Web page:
Writing manuscripts

Good scientific writing is as important as the science itself. I strongly encourage lab members to start writing as early as possible, since writing often helps to clarify thoughts and highlight key gaps in a project. I expect trainees to supply a fleshed-out first draft on their own, after which we can iterate back and forth with edits and revisions. I am competent with LaTeX (Overleaf is especially good), Microsoft Word, and Google Docs; feel free to pick whichever one is most suitable to your project and your skills. I’m a big fan of the IMRAD format (Introduction, Methods, Results, and Discussion) – please, no results immediately following the introduction. I’ve collected some pointers on writing good scientific prose on the Guidance for writing manuscripts page.

Giving presentations

Presentations are a key part of scientific communication. I aim to give lab members ample opportunities to present their work to a variety of audiences. Internal talks need not be especially polished, but external ones should be. See the page on Guidance for giving presentations for more info.

Public engagement

I strongly support taking opportunities to share research with the broader community. This might include giving presentations to high school groups, hosting science fairs for elementary kids, or writing popular science articles. Beyond research, I also strongly support lab members taking time to serve the community in ways that complement our research aims, like volunteering to help distribute information about vaccination clinics and advocating for public health reform. Our primary aim as a lab is to conduct good research, but feel free to devote some of your “work hours” to these aims too.

Physical resources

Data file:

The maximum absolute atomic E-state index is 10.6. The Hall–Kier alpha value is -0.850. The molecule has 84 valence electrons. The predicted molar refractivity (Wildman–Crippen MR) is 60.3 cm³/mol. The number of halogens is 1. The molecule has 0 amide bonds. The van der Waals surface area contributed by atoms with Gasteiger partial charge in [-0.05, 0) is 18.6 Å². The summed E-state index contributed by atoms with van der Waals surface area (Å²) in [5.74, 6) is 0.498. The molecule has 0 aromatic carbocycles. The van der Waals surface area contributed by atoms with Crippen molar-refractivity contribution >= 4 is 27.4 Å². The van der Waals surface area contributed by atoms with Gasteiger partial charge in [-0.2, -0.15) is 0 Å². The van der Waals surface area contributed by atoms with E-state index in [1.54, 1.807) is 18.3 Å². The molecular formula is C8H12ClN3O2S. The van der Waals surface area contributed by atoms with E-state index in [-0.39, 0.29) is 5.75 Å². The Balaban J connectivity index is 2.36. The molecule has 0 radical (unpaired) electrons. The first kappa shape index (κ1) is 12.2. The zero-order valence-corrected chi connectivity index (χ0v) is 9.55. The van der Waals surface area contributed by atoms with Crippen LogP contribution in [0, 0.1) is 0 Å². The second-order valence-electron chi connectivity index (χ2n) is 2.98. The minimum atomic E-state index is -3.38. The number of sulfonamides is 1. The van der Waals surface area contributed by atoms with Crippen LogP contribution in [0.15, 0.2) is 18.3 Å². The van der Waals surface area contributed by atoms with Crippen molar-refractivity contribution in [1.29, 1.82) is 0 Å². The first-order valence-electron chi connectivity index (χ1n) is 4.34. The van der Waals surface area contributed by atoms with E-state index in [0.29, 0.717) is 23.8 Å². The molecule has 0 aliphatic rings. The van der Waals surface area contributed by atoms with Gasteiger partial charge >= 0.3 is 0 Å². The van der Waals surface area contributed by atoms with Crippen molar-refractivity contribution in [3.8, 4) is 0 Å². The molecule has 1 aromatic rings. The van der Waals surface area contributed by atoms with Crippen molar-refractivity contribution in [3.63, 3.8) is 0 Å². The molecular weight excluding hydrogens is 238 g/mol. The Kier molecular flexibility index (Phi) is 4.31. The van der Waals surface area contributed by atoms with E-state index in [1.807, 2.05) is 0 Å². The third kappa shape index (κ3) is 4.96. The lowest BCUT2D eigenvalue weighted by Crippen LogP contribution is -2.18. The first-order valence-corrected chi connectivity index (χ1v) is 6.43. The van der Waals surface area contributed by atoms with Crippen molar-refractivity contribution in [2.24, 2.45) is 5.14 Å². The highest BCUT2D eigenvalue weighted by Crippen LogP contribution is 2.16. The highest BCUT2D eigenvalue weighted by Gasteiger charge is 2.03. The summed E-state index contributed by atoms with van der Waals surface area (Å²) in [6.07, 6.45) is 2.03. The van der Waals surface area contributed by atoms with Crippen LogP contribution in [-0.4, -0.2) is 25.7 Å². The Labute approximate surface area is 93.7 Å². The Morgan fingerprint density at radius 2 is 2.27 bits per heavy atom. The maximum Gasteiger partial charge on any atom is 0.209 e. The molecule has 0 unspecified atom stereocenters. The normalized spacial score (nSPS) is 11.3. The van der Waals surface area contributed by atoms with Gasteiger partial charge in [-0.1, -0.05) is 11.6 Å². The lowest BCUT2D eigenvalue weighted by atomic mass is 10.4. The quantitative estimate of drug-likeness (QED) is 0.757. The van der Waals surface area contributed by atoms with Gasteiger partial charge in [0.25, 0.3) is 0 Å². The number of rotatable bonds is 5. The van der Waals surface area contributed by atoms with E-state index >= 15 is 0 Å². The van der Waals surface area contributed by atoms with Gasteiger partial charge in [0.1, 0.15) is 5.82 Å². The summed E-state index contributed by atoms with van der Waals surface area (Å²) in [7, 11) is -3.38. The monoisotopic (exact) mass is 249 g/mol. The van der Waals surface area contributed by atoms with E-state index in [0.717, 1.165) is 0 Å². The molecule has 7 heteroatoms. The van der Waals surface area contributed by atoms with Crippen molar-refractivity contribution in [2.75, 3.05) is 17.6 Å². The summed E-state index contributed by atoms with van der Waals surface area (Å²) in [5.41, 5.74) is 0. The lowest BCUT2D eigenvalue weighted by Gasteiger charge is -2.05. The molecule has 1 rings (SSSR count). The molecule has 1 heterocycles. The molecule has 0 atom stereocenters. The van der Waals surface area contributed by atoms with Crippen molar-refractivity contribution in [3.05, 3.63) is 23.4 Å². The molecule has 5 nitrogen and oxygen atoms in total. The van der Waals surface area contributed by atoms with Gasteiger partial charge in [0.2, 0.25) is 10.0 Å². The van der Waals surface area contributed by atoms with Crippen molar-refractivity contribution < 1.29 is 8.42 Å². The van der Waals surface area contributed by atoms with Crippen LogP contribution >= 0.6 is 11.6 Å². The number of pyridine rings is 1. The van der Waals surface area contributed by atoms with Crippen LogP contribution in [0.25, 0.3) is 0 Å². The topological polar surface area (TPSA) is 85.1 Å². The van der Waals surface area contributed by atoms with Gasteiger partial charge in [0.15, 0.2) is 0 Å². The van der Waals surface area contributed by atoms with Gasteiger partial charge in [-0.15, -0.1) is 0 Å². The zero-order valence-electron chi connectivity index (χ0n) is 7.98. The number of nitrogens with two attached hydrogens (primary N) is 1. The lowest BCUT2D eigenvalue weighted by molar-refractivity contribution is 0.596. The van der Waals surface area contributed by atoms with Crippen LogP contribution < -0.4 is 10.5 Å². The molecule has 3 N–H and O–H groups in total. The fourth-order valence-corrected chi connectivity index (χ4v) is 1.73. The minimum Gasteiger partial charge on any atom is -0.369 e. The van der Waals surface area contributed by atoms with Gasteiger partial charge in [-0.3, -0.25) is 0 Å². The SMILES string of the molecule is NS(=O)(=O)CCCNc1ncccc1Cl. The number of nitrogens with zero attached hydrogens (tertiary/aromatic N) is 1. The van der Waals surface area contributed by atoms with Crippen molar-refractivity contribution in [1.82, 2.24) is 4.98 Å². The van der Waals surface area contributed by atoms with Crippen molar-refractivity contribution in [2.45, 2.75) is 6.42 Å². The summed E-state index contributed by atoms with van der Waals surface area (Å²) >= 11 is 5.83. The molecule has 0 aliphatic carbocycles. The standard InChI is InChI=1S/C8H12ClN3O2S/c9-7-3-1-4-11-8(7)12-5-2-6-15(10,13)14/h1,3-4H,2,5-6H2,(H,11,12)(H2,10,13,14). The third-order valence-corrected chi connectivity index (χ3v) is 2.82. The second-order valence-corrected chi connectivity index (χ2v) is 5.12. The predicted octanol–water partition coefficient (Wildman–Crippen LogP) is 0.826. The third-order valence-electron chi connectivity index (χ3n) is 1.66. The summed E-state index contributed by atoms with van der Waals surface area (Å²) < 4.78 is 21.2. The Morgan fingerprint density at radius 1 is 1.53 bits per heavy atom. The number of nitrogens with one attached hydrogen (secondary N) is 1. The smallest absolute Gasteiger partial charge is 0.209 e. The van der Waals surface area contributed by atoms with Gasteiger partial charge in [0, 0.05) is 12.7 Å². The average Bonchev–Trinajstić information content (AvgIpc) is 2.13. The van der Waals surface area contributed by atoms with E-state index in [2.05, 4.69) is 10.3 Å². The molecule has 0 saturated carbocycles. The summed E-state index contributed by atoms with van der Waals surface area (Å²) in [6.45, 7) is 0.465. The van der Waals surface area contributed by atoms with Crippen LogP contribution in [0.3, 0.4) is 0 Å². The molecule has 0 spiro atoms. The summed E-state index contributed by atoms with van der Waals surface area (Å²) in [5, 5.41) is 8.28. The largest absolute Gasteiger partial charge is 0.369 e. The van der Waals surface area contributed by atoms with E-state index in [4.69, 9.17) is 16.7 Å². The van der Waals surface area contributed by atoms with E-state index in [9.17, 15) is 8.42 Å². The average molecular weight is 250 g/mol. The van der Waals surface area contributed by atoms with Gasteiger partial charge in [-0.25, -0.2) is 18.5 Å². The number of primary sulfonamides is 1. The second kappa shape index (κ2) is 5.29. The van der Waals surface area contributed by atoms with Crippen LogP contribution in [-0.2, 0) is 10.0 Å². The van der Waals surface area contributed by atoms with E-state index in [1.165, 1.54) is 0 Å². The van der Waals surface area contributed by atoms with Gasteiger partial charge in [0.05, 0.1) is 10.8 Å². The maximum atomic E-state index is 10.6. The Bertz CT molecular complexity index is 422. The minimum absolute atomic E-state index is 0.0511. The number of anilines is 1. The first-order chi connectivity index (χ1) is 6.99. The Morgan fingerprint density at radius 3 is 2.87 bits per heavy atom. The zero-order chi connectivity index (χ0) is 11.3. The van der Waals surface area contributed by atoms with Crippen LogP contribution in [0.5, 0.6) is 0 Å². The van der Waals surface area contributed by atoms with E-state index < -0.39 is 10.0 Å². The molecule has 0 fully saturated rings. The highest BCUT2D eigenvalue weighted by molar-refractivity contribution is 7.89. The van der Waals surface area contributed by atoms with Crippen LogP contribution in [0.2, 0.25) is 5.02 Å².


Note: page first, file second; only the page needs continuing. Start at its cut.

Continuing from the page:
High-performance computing

See the OIT’s page on research computing for guidance on using the heavy-duty machinery.

Lab space

Lab members will have a dedicated desk on the first floor of the Engineering Center. Due to the odd configuration of the engineering center, my office is across the common area in a separate wing of the Engineering Center, but I’ll aim to stop by the lab space twice a day. Feel free to come knock on my door anytime and I’ll brew you a fresh cup of coffee or tea.


  • Epidemics: Held every two years, this is the central infectious disease modeling conference.
  • Ecology and Evolution of Infectious Diseases (EEID): Annual conference that brings together a wide range of quantitative ecologists; always funky, always fun.


Below is an incomplete list of recent collaborators with whom I can put you in contact, if it would be helpful:

  • Dan Larremore (CU Boulder): Infectious disease dynamics, science of science
  • Aaron Clauset (CU Boulder): Network science, science of science
  • David Bortz (CU Boulder): Mathematical biology, applied mathematics
  • Yonatan Grad (Harvard Chan SPH): Infectious disease dynamics, pathogen evolution
  • Marc Lipsitch (Haravard Chan SPH): Infectious disease dynamics, public health policy
  • Julia Gog (Cambridge): Infectious disease dynamics, applied mathematics
  • Sarah Cobey (U. Chicago): Infectious disease dynamics, pathogen evolution
  • Petra Klepac (LSHTM): Infectious disease dynamics, structured populations
  • Bryan Grenfell (Princeton): Ecology and evolution of infectious diseaes

Funding opportunities

Graduate students

  • F31: NIH training grant for research in the health sciences.


  • F32: NIH training grant for research in the health sciences
  • Life Sciences Research Fellowship: Training fellowship for basic life sciences research.
  • Burroughs Wellcome Career Award at the Scientific Interface: Training fellowship for research at the intersection of the life and computational sciences, bridging the late postdoctoral and early faculty period.

Where to go for help

If you have any questions or concerns about anything at all, you can reach out to Stephen ( anytime. If you need to talk to someone who’s not Stephen, you can reach out to Dan Larremore ( or Ken Anderson ( Also check out the resources available at CAPS, FSAP, the BOLD Center, and Wardenburg.